Australian Institute of Health and Welfare (2017) Risk factors to health., AIHW, Australian Government, accessed 19 January 2022
Australian Institute of Health and Welfare. (2017). Risk factors to health. Retrieved from https://www.aihw.gov.au/reports/risk-factors/risk-factors-to-health
Risk factors to health. Australian Institute of Health and Welfare, 07 August 2017, https://www.aihw.gov.au/reports/risk-factors/risk-factors-to-health
Australian Institute of Health and Welfare. Risk factors to health [Internet]. Canberra: Australian Institute of Health and Welfare, 2017 [cited 2022 Jan. 19]. Available from: https://www.aihw.gov.au/reports/risk-factors/risk-factors-to-health
Australian Institute of Health and Welfare (AIHW) 2017, Risk factors to health, viewed 19 January 2022, https://www.aihw.gov.au/reports/risk-factors/risk-factors-to-health
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High blood pressure—also known as hypertension—is a major risk factor for chronic diseases including stroke, coronary heart disease, heart failure and chronic kidney disease. High blood pressure is also a cardiovascular disease in its own right. The risk factors for high blood pressure include poor diet (particularly a high salt intake), obesity, excessive alcohol consumption and insufficient physical activity. High blood pressure can be controlled with lifestyle measures and medication to reduce the risk of chronic disease.
Blood pressure is the force exerted by the blood on the walls of the arteries and is written as systolic/diastolic (e.g. 120/80 mmHg, stated as '120 over 80').
The World Health Organization defines high blood pressure as including any of the following :
The Australian Bureau of Statistics (ABS) 2011–12 Australian Health Survey (AHS) measured blood pressure at the time of the interview, and the definitions listed above were used in defining high blood pressure in the results presented here. 'Uncontrolled high blood pressure' is defined as measured systolic blood pressure of 140 mmHg or more, or diastolic blood pressure of 90 mmHg or more, irrespective of the use of blood pressure medication .
Based on measured data from the 2014–15 AHS, about 1 in 3 people aged 18 and over (34%) have high blood pressure. This is comprised of:
The average systolic blood pressure is higher for men (126 mmHg) than for women (120 mmHg). The average diastolic blood pressures are similar for men and women (77 and 76 mmHg) (Figure 1).
Over three-quarters (79%) of those with high blood pressure were overweight or obese, and 42% reported doing very little or no exercise in the past week .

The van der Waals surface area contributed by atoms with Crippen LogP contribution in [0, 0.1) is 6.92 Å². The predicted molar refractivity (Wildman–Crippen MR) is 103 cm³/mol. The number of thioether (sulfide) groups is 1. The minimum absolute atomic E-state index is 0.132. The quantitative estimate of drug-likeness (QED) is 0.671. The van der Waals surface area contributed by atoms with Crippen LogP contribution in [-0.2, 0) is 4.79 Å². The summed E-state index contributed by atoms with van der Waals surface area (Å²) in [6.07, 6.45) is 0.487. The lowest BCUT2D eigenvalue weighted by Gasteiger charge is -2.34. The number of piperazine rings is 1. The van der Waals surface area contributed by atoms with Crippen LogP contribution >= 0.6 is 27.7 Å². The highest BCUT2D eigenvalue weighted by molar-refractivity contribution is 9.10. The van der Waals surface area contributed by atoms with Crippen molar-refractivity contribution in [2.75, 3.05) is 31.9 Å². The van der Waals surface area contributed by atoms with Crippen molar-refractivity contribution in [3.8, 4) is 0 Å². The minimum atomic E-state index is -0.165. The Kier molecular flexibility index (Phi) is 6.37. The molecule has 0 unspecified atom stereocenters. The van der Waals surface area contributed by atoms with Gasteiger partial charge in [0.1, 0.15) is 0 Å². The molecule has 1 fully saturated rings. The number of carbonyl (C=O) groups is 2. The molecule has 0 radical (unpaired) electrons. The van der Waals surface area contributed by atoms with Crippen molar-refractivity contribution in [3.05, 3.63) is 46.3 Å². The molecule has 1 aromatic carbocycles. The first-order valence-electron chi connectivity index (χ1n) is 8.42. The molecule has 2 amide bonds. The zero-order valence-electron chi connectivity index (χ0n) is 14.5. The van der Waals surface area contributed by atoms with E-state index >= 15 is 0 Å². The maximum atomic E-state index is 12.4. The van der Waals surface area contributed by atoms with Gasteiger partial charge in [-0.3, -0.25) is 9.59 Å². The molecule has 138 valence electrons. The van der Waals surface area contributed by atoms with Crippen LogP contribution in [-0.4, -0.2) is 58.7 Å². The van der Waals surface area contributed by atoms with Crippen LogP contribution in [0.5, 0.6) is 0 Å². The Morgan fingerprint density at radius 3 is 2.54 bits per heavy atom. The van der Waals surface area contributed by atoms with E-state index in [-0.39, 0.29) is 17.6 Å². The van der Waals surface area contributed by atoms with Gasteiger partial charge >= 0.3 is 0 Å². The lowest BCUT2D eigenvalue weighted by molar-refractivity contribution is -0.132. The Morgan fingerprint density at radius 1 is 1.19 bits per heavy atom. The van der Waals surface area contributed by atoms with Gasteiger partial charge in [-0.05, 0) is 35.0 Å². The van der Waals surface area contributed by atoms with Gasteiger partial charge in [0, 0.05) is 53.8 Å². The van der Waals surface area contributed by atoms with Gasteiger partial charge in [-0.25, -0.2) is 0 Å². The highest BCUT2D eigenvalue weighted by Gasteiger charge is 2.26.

Note: Excludes persons for whom blood pressure was not measured or a valid reading was not obtained.
Source: AIHW analysis of ABS Microdata: National Health Survey, 2014–15.
In 2014–15, a higher proportion of men (24%) than women (22%) had uncontrolled high blood pressure (Figure 2). The proportion of adults with uncontrolled high blood pressure increased with age―from less than 10% among 18–24 year-olds (6.0% for men and 6.7% for women) to a peak of 53% at age 85 and over (49% for men and 54% for women).
Source: AIHW analysis of ABS Microdata: National Health Survey, 2014–15 (see source data).
Uncontrolled high blood pressure is most prevalent in the population living in Inner regional areas (29% of men and 25% of women) and is more common in areas of most disadvantage. Twenty six per cent of people living in the most disadvantaged areas have high blood pressure, compared with 21% of people living in the least disadvantaged areas.
The World Health Organization reported that an estimated 21% of men and 17% of women aged 18 and over in Australia had uncontrolled high blood pressure in 2015 (based on systolic blood pressure and diastolic blood pressure only) . This was a lower proportion than most other OECD countries (Organisation for Economic Cooperation and Development), and lower than the average across the 34 OECD countries (24% for men and 21% for women).
United Arab Emirates had the lowest proportion (15% for men and 8.7% for women), followed by Peru (15% for men and 10% for women) and Korea (15% for men and 11% for women), while central and eastern European countries including Bulgaria, Latvia, Hungary, Slovenia and Croatia had the highest (all above 39% for men and 33% for women).
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